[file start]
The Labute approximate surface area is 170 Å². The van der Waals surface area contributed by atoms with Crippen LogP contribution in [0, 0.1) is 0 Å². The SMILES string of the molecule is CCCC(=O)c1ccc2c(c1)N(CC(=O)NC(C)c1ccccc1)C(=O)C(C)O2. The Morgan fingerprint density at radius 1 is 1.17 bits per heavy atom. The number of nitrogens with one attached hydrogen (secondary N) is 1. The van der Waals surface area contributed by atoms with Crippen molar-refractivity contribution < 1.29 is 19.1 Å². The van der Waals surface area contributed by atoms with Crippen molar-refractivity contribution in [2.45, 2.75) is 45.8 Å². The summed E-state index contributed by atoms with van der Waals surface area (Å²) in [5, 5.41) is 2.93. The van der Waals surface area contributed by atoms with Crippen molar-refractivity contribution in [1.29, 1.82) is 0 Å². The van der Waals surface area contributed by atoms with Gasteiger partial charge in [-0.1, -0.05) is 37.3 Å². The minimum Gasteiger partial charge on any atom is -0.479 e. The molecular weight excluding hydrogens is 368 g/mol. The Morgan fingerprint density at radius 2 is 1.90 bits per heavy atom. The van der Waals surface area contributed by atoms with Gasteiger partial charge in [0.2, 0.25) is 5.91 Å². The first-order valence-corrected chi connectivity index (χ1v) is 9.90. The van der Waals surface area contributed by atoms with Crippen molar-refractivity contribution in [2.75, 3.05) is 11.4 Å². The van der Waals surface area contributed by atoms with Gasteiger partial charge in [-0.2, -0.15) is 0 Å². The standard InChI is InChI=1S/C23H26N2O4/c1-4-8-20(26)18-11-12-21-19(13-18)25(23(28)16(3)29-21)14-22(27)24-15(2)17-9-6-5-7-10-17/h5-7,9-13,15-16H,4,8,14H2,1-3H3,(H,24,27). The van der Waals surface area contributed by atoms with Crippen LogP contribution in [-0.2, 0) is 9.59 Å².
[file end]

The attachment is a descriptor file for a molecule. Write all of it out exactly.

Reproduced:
The Labute approximate surface area is 170 Å². The van der Waals surface area contributed by atoms with Crippen LogP contribution in [0, 0.1) is 0 Å². The SMILES string of the molecule is CCCC(=O)c1ccc2c(c1)N(CC(=O)NC(C)c1ccccc1)C(=O)C(C)O2. The Morgan fingerprint density at radius 1 is 1.17 bits per heavy atom. The number of nitrogens with one attached hydrogen (secondary N) is 1. The van der Waals surface area contributed by atoms with Crippen molar-refractivity contribution < 1.29 is 19.1 Å². The van der Waals surface area contributed by atoms with Crippen molar-refractivity contribution in [2.45, 2.75) is 45.8 Å². The summed E-state index contributed by atoms with van der Waals surface area (Å²) in [5, 5.41) is 2.93. The van der Waals surface area contributed by atoms with Crippen molar-refractivity contribution in [1.29, 1.82) is 0 Å². The van der Waals surface area contributed by atoms with Gasteiger partial charge in [-0.1, -0.05) is 37.3 Å². The minimum Gasteiger partial charge on any atom is -0.479 e. The molecular weight excluding hydrogens is 368 g/mol. The Morgan fingerprint density at radius 2 is 1.90 bits per heavy atom. The van der Waals surface area contributed by atoms with Gasteiger partial charge in [0.2, 0.25) is 5.91 Å². The first-order valence-corrected chi connectivity index (χ1v) is 9.90. The van der Waals surface area contributed by atoms with Crippen molar-refractivity contribution in [2.75, 3.05) is 11.4 Å². The van der Waals surface area contributed by atoms with Gasteiger partial charge in [-0.2, -0.15) is 0 Å². The standard InChI is InChI=1S/C23H26N2O4/c1-4-8-20(26)18-11-12-21-19(13-18)25(23(28)16(3)29-21)14-22(27)24-15(2)17-9-6-5-7-10-17/h5-7,9-13,15-16H,4,8,14H2,1-3H3,(H,24,27). The van der Waals surface area contributed by atoms with Crippen LogP contribution in [-0.2, 0) is 9.59 Å².